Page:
• 32 mins Surprise! Aramco Scraps International Listing Plans
  • 21 mins Getting out of oil .. now
  • 3 hours EU Proposes Online Turnover Tax For Big Tech Firms
  • 2 hours The Facebook/Cambridge Analytica Scandal
  • 2 hours McDonald's Sets Greenhouse Gas Reduction Targets
  • 1 hour "Rock star of science" - Stephen Hawking, Who unlocked The Secrets Of Space And Time, Dies at 76
  • 2 hours Country With Biggest Oil Reserves Biggest Threat to World Economy
  • 17 hours Why Are Investors Ignoring China's Oil Giant?
  • 15 hours 2020 - Electricity From Renewables Will Be Cheaper Than From Most Fossil Fuels?
  • 4 hours Step forward or blackmail? DJT: Tariffs On Steel and Aluminum Will Only Come Off If New Fair NAFTA Agreement Is Signed.
  • 15 hours Statoil Changes Name
  • 1 hour Bad seven days for Martin Shkreli
  • 19 hours G20 Rejects Calls for Cryptocurrency Regulation
  • 15 hours Terminator plans to sue big oil for 'first degree murder'
  • 15 hours S&P 500 companies expected to buy back $800 billion of their own shares
  • 14 hours Great Wall Seeks To Double Vehicle Sales By 2025, Plans Electric Car Push
Trafigura Leads The U.S. Oil Export Boom

Trafigura Leads The U.S. Oil Export Boom

Trafigura, one of the world’s…

Europe Braces For End Of Iran Nuclear Deal


Europe is scrambling to come up with a contingency plan in the face of a U.S. threat to end the nuclear deal with Iran—a move that lends a high level of uncertainty to European megadeals, including French Total SA’s $5-billion oil deal with Tehran.

At stake if Trump refuses to certify Tehran’s compliance with the nuclear accord on 15 October and sanctions are re-imposed are deals with European companies worth over $55 billion in total, according to figures from the Financial Times.

If Trump refuses certification on 15 October, Congress would then have 60 days to make a decision on new sanctions, giving Europe two months tome come up with a contingency plan. 

Right now, there isn’t one.

“People in Brussels are looking at whether blocking statutes need to be upgraded or updated,” David O’Sullivan, EU ambassador to the US, told the Financial Times on Thursday. “There’s no definitive plan yet. But if the US were to do something which impinged on the ability of Europeans to do what we could consider legitimate business with Iran, this is something we would like to look at.”

Earlier in October, the French oil giant shrugged off the US sanctions threat, with Total CEO Patrick Pouyanne telling media, “We knew when we signed that it will not be an easy road. But I prefer to have a problem to solve and to have the opportunity rather than having not signed [and] no opportunities.”

Total signed its deal with Iran in July, making recent history. This was the first deal Iran signed with a foreign energy company since sanctions were lifted in January 2016.

Related: Goldman: Expect Oil Stocks To Catch Up With Rising Oil Prices

The $4.8-billion deal is to develop Iran’s prolific South Pars natural gas field—the largest gas field in the world, shared with Qatar. Total would lead the consortium.

Iran was the European Union’s top trading partner before sanctions were slapped on Tehran in 2010. Since sanctions were lifted, trade has still been hampered due to some U.S. financial sanctions that make Western banking institutions still wary of doing business with Iran.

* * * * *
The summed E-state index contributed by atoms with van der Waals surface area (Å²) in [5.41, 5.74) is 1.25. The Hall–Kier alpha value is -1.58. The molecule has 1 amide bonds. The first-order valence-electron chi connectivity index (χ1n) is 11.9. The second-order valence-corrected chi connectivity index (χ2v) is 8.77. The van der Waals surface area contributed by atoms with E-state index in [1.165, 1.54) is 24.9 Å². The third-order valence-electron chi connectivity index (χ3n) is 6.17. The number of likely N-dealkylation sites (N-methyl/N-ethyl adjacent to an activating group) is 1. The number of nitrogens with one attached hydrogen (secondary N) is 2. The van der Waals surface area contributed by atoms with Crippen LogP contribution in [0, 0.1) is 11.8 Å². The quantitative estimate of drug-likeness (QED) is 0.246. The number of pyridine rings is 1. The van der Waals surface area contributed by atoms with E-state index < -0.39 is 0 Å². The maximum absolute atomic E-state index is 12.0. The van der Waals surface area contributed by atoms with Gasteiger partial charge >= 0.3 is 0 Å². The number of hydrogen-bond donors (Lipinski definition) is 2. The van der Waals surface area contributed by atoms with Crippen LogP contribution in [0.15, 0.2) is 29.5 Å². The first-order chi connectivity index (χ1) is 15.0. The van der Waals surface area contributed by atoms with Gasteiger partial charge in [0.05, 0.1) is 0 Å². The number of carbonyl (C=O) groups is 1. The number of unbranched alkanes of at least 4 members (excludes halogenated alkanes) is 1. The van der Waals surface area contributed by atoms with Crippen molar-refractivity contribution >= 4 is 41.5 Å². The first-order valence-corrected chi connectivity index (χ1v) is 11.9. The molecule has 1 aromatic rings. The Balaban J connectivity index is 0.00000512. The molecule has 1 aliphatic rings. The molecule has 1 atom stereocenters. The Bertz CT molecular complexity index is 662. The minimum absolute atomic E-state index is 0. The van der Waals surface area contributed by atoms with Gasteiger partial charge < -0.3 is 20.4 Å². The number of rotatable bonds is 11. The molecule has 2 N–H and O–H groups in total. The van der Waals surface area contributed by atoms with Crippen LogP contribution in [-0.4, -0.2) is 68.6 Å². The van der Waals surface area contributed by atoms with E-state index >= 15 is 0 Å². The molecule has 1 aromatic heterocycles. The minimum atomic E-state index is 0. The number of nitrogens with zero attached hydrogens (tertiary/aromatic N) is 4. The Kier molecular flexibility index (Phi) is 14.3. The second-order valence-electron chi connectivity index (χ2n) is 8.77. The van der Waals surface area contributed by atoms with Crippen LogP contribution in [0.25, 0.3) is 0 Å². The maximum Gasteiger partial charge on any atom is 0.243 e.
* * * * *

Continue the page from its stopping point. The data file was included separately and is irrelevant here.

Europe’s options are limited as it seeks a contingency plan. According to analysts interviewed by the Financial Times, one option could be an effort to block legislation related to a new imposition of sanctions by the US, but this would be a complicated “by the international reach of U.S. laws on financial transactions”. 

Trump is expected to have a decision on the nuclear deal as early as Friday.

By Damir Kaletovic for Oilprice.com

More Top Reads From Oilprice.com:


Join the discussion | Back to homepage

Leave a comment
  • Armand Holle on October 14 2017 said:
    A comparable situation existed in the late 1990ies, when negotiations were held in Iran between a consortium consisting of Shell, British Gas, Gaz de France and Petronas-Carigali from Malaysia and Iran's National Iranian Oil Company, in respect of another South Pars agreement -number IV -, for export of the gas to Pakistan.

    The “Iran Libya sanctions Act” or ILSA, proposed by the Republican Senator Alfonse D'Amato of New York was in effect. The legislation imposed trade sanctions on foreign companies that assisted Iran and Libya in their efforts to develop oil and gas projects. It also called for a mandatory ban on U.S. government purchases from companies dealing with Iran, denying export licenses to their subsidiaries, and refusing entry to their executives.

    The European partners of the consortium requested DG-iv of the European Commision for help, which was eventually obtained: a waiver of the sanctions was agreed in exchange for leniency in the negotiations in an ongoing WTO-case. The project never came to fruition, though because shortly after submission of a project proposal the project was aborted due
    to differences of opinion between Iran and Pakistan .
  • Gary Novak on October 13 2017 said:
    When George Costanza resists Jerry Seinfeld's judgment, Jerry knows he is on to something. Ditto EU resistance.

Leave a comment

Oilprice - The No. 1 Source for Oil & Energy News